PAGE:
The tradition of making resolutions at the new year is a very old one. The Romans began each year by making promises to the god Janus, and medieval knights took the Peacock Vow at the end of the Christmas season each year to reaffirm their dedication to chivalry. There’s evidence that making resolutions at the new year may even work! A study found that 46% of those who made new year’s resolutions succeeded in their goals, which is a ten times greater success rate than those making life changes during other parts of the year. Because this is such a common tradition, your child may want to join in! Here are some tips on helping your kids make new year’s resolutions.
First, Reflect on the Previous Year
It’ll be easier to know where to move forward if you look at where you’ve been. Sit down with your child (or even the whole family!) and talk about successes in the past year, and things you’d like to improve on. Encourage your child to do the same, though young children may struggle a little bit with this. That’s okay! You can help them out by making suggestions if you’d like, but let your child make the final decision. Do they want to do better at keeping their rooms clean, or to learn to draw a horse?
Encourage Goal Setting
Goal setting is a skill in which we make small, measurable goals instead of one big vague goal. Goal setting increases the likelihood that we’ll be successful in the changes we want to make, so it’s an excellent skill to start teaching young. If your child is too young to fully understand the process, that’s fine. You can talk to them and help them refine their resolutions. Some examples:
- Resolution: I want to keep my room clean all year.
- Goal Setting Version: I want to clean my room every weekend.
- Resolution: I want to learn to draw a horse.
- Goal Setting Version: I want to practice my drawing for an hour a week.
Learning to set goals in this way not only improves our likelihood of reaching our goals, but it can also make us happier people. We feel less frustrated when pursuing our goals, because they’re more achievable when broken down into goals, and because you have a kind of road map to reaching them. This is a skill that will help your child through school and even through their career as adults!
Remember, goal setting is a skill; it takes practice and develops over time. If your kiddo doesn’t quite get it right this time, that’s okay!
Encourage Age Appropriate Goals
Kids of certain ages will be more capable of achieving certain goals. Encouraging your child to make age-appropriate goals can help them avoid frustration and disappointment. Here are some ideas for age-appropriate resolutions:
Preschoolers may struggle to understand the concept of a resolution, and that’s okay! It may still seem like a fun activity to them and if they want to participate, they should be encouraged to! Some good goals for preschoolers may include:
- Brushing teeth morning and night
- Washing hands
- Picking up toys each day
Kids in this age group are better able to understand what a resolution is, and may participate more actively in choosing one. Some good goals for this age group include:
- Drinking more water (a lifelong healthy habit!)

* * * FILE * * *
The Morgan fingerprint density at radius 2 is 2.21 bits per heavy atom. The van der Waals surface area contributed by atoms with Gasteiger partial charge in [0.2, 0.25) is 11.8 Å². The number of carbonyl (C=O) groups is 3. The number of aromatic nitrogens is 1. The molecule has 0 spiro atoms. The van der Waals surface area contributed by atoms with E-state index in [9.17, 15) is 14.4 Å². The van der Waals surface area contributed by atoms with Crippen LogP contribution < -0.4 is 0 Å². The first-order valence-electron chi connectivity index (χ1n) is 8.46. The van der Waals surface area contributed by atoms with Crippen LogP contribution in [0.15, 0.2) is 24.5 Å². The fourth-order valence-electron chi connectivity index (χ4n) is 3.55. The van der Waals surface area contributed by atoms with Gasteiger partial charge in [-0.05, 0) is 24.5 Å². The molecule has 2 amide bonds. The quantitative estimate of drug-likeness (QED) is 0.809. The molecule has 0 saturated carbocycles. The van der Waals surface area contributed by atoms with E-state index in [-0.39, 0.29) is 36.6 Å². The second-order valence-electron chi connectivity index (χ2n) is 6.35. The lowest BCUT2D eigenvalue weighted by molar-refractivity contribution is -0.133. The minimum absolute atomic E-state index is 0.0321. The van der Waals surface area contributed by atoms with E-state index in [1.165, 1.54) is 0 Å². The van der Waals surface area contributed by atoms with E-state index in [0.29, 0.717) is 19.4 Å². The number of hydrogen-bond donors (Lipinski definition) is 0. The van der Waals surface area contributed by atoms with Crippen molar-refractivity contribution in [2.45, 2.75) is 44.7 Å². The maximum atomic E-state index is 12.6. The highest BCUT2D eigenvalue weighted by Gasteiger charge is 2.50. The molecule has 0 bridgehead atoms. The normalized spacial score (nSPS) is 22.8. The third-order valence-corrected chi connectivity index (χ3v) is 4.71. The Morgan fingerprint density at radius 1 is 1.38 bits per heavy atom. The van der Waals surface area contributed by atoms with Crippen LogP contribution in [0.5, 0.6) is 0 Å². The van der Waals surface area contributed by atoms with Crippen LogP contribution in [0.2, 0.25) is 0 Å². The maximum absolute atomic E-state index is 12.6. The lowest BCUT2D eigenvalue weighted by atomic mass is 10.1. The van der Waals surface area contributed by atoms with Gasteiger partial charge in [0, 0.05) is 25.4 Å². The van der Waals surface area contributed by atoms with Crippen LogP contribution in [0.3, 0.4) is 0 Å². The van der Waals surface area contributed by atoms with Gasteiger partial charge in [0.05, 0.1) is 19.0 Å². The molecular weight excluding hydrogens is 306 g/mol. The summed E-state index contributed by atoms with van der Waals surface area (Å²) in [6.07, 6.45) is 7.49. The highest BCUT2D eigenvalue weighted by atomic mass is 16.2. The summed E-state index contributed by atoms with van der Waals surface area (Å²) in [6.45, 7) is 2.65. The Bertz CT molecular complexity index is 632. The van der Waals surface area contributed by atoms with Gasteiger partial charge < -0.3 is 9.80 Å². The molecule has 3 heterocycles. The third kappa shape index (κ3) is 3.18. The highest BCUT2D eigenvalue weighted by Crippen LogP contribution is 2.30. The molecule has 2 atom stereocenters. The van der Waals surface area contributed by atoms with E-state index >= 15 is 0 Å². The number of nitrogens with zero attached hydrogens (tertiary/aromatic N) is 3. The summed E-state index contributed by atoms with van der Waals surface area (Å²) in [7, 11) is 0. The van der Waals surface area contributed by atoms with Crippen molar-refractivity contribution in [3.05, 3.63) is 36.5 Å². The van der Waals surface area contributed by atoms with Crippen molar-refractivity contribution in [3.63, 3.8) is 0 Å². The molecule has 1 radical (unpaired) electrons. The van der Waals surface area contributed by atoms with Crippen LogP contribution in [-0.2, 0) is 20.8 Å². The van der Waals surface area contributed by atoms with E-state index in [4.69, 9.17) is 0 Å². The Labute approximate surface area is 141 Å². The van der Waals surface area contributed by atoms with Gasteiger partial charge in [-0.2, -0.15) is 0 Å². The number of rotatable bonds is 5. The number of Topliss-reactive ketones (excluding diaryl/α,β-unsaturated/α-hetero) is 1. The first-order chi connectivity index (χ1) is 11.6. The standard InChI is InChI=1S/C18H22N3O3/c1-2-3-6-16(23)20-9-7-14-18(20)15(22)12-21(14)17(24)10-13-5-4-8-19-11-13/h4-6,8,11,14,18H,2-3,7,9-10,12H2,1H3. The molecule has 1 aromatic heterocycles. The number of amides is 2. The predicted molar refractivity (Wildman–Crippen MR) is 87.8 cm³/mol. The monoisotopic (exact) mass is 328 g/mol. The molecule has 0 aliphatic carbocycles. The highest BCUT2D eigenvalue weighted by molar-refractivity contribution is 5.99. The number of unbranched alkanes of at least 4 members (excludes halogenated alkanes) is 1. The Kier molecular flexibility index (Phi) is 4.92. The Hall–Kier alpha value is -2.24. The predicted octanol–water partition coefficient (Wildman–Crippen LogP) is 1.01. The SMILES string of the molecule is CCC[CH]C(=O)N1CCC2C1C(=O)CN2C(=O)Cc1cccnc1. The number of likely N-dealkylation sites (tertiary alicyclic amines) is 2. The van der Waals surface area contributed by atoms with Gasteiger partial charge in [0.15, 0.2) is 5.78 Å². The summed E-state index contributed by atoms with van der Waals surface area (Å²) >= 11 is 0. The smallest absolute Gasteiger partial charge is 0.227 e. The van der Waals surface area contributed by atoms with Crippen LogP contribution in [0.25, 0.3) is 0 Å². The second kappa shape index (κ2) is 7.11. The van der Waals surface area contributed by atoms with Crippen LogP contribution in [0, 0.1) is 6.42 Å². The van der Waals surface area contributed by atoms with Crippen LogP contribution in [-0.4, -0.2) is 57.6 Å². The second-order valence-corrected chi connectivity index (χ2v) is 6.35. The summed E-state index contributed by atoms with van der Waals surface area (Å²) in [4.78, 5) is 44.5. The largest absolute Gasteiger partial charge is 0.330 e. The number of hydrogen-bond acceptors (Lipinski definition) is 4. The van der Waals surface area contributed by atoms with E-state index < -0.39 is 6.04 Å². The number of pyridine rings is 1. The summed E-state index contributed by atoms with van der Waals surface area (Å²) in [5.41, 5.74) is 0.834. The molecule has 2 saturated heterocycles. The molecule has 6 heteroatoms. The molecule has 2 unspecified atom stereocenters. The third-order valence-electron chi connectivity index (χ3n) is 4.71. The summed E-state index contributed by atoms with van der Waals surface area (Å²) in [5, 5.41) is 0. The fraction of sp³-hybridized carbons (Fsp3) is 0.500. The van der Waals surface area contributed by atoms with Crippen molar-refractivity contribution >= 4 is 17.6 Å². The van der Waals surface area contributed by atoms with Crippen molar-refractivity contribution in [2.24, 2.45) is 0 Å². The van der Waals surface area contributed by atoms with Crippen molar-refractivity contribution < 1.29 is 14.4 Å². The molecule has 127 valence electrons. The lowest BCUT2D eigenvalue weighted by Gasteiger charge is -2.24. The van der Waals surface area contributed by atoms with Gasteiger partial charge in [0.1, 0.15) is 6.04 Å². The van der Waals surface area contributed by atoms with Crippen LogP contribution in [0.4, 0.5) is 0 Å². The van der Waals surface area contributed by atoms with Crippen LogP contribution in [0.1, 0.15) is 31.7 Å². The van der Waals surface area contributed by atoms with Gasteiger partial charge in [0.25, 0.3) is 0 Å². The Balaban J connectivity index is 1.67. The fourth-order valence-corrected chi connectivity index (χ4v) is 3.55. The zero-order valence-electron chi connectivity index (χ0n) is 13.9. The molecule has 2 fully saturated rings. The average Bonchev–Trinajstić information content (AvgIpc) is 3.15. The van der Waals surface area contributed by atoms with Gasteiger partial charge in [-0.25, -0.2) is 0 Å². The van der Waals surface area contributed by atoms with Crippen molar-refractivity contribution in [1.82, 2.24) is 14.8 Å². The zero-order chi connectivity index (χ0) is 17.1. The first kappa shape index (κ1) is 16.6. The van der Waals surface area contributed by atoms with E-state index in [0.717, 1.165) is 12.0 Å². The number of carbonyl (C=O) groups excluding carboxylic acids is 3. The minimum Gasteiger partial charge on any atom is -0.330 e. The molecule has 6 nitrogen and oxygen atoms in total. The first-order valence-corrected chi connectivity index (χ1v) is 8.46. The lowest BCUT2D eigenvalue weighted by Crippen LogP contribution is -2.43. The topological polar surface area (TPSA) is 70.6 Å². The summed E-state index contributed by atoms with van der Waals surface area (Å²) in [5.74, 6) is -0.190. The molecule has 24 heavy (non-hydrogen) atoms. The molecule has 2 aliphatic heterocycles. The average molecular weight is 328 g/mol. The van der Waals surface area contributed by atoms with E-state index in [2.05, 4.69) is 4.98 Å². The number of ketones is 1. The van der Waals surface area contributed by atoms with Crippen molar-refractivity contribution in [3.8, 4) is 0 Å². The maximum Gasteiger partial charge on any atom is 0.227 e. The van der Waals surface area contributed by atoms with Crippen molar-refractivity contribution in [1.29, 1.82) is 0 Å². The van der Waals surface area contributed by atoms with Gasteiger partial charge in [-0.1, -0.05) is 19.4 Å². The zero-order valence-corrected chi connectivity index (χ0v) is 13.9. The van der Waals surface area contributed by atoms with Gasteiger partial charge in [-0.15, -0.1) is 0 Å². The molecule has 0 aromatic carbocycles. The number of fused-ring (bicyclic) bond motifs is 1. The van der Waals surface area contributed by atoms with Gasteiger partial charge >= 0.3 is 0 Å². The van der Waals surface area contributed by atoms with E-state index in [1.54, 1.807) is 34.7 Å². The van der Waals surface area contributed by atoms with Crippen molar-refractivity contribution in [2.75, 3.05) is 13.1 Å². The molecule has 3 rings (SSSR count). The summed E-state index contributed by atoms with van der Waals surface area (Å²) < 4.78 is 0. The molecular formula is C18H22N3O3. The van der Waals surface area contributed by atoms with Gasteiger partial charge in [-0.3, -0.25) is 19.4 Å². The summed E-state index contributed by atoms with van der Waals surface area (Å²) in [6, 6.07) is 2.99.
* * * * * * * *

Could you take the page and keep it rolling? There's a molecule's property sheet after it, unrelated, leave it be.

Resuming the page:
- Being friendly to other children
- Doing better in a particular school subject
- Waking up on time each morning
Teenagers are going to be more likely to make resolutions independently, though they may still want to participate if it’s a family activity. Some good goals for teens include:
- Being kind and helpful to younger siblings
- Dealing with stress constructively
- Managing conflict in healthy ways
Write Down Your Resolutions
Little kids sometimes have difficulty keeping these resolutions in mind. It’s not that they don’t think they’re important, it’s just because of their age! Resolutions will be easier to remember if they’re written down! Your kiddo may need help expressing their goals in words, or even just in the mechanical act of writing them down. Keep the resolutions (write your own down, too!) in a place where your child has access to them. Writing them in a format that can be posted on the fridge or hung on a wall is even better! Sticker chart, anyone?
Having access to a written version of these resolutions reminds your child that the process matters more than the end result, because the process is where the growth happens! This also fosters a growth mindset rather than a fixed mindset, which will help your child throughout their whole lives.
We all love the feeling of achieving a goal and your child is no different! It may be more difficult for them to delay gratification throughout the whole year, though. It’s important to celebrate small successes with your child, so they see that they’re making progress toward their goal. You could make a sticker chart for them and add a sticker each time they do something to forward their goal. Even just a word or two of encouragement when they achieve something on the way to their goal will help. They’ll know they’re not doing it alone.
The other side of this is to encourage your child when they feel discouraged. Sometimes reaching goals may seem very big and overwhelming to a child, and letting them know that you believe in them can really help. Or, if your child’s goal really is too big, you can help them adjust it, and let them know that it’s okay to do so!